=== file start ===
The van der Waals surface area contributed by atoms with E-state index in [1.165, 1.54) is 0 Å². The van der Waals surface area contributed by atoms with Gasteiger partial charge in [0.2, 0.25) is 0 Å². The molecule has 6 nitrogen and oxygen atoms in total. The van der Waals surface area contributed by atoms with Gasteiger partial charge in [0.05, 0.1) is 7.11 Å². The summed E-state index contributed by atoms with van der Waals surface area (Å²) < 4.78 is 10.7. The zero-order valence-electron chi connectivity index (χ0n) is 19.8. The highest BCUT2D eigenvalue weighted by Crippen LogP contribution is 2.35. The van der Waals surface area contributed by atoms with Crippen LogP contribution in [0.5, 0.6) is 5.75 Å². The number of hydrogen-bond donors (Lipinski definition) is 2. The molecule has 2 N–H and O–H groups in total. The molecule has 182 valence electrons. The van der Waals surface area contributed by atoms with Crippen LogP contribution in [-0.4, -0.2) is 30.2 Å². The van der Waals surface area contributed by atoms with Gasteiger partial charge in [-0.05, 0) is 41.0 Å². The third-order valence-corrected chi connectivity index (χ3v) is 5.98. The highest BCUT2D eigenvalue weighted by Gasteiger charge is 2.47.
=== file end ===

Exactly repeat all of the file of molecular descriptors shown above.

The van der Waals surface area contributed by atoms with E-state index in [1.165, 1.54) is 0 Å². The van der Waals surface area contributed by atoms with Gasteiger partial charge in [0.2, 0.25) is 0 Å². The molecule has 6 nitrogen and oxygen atoms in total. The van der Waals surface area contributed by atoms with Gasteiger partial charge in [0.05, 0.1) is 7.11 Å². The summed E-state index contributed by atoms with van der Waals surface area (Å²) < 4.78 is 10.7. The zero-order valence-electron chi connectivity index (χ0n) is 19.8. The highest BCUT2D eigenvalue weighted by Crippen LogP contribution is 2.35. The van der Waals surface area contributed by atoms with Crippen LogP contribution in [0.5, 0.6) is 5.75 Å². The number of hydrogen-bond donors (Lipinski definition) is 2. The molecule has 2 N–H and O–H groups in total. The molecule has 182 valence electrons. The van der Waals surface area contributed by atoms with Crippen LogP contribution in [-0.4, -0.2) is 30.2 Å². The van der Waals surface area contributed by atoms with Gasteiger partial charge in [-0.05, 0) is 41.0 Å². The third-order valence-corrected chi connectivity index (χ3v) is 5.98. The highest BCUT2D eigenvalue weighted by Gasteiger charge is 2.47.